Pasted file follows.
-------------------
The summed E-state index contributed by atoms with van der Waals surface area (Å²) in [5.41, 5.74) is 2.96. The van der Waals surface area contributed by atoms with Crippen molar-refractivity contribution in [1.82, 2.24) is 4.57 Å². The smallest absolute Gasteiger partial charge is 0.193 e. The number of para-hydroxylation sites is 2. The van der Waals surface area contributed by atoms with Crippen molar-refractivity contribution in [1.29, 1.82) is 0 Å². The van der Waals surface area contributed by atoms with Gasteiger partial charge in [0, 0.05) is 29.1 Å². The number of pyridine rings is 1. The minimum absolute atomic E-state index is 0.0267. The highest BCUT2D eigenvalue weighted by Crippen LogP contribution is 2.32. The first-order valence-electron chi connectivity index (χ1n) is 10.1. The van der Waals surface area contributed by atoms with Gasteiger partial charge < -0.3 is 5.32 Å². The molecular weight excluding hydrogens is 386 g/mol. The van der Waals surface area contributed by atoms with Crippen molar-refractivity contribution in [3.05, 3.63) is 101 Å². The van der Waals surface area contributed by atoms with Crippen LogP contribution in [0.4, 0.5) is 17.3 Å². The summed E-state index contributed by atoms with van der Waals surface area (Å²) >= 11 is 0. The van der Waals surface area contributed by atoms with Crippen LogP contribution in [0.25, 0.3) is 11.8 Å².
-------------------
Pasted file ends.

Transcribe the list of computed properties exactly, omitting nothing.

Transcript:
The summed E-state index contributed by atoms with van der Waals surface area (Å²) in [5.41, 5.74) is 2.96. The van der Waals surface area contributed by atoms with Crippen molar-refractivity contribution in [1.82, 2.24) is 4.57 Å². The smallest absolute Gasteiger partial charge is 0.193 e. The number of para-hydroxylation sites is 2. The van der Waals surface area contributed by atoms with Crippen molar-refractivity contribution in [1.29, 1.82) is 0 Å². The van der Waals surface area contributed by atoms with Gasteiger partial charge in [0, 0.05) is 29.1 Å². The number of pyridine rings is 1. The minimum absolute atomic E-state index is 0.0267. The highest BCUT2D eigenvalue weighted by Crippen LogP contribution is 2.32. The first-order valence-electron chi connectivity index (χ1n) is 10.1. The van der Waals surface area contributed by atoms with Gasteiger partial charge < -0.3 is 5.32 Å². The molecular weight excluding hydrogens is 386 g/mol. The van der Waals surface area contributed by atoms with Crippen molar-refractivity contribution in [3.05, 3.63) is 101 Å². The van der Waals surface area contributed by atoms with Crippen LogP contribution in [0.4, 0.5) is 17.3 Å². The summed E-state index contributed by atoms with van der Waals surface area (Å²) >= 11 is 0. The van der Waals surface area contributed by atoms with Crippen LogP contribution in [0.25, 0.3) is 11.8 Å².